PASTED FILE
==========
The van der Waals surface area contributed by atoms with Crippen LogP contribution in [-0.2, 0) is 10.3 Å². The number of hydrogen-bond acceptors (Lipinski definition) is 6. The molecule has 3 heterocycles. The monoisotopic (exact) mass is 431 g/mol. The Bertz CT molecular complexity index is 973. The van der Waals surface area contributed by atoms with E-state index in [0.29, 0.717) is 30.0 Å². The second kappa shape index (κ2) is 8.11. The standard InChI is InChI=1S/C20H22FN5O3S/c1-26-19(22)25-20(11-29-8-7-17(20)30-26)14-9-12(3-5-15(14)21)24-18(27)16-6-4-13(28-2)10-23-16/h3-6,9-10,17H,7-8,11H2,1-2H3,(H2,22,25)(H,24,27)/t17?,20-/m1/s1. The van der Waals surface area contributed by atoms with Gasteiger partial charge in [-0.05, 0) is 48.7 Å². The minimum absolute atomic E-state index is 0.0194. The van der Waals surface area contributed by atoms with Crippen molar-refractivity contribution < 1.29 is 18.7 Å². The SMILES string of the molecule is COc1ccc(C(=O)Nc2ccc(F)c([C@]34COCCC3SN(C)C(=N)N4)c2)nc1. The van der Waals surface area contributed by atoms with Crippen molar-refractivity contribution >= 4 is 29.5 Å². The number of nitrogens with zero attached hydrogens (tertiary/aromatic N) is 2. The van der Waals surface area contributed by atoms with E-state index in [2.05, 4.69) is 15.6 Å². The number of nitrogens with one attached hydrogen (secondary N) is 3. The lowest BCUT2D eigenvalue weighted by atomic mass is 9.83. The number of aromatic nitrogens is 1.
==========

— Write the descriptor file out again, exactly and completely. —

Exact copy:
The van der Waals surface area contributed by atoms with Crippen LogP contribution in [-0.2, 0) is 10.3 Å². The number of hydrogen-bond acceptors (Lipinski definition) is 6. The molecule has 3 heterocycles. The monoisotopic (exact) mass is 431 g/mol. The Bertz CT molecular complexity index is 973. The van der Waals surface area contributed by atoms with E-state index in [0.29, 0.717) is 30.0 Å². The second kappa shape index (κ2) is 8.11. The standard InChI is InChI=1S/C20H22FN5O3S/c1-26-19(22)25-20(11-29-8-7-17(20)30-26)14-9-12(3-5-15(14)21)24-18(27)16-6-4-13(28-2)10-23-16/h3-6,9-10,17H,7-8,11H2,1-2H3,(H2,22,25)(H,24,27)/t17?,20-/m1/s1. The van der Waals surface area contributed by atoms with Gasteiger partial charge in [-0.05, 0) is 48.7 Å². The minimum absolute atomic E-state index is 0.0194. The van der Waals surface area contributed by atoms with Crippen molar-refractivity contribution < 1.29 is 18.7 Å². The SMILES string of the molecule is COc1ccc(C(=O)Nc2ccc(F)c([C@]34COCCC3SN(C)C(=N)N4)c2)nc1. The van der Waals surface area contributed by atoms with Crippen molar-refractivity contribution >= 4 is 29.5 Å². The number of nitrogens with zero attached hydrogens (tertiary/aromatic N) is 2. The van der Waals surface area contributed by atoms with E-state index in [2.05, 4.69) is 15.6 Å². The number of nitrogens with one attached hydrogen (secondary N) is 3. The lowest BCUT2D eigenvalue weighted by atomic mass is 9.83. The number of aromatic nitrogens is 1.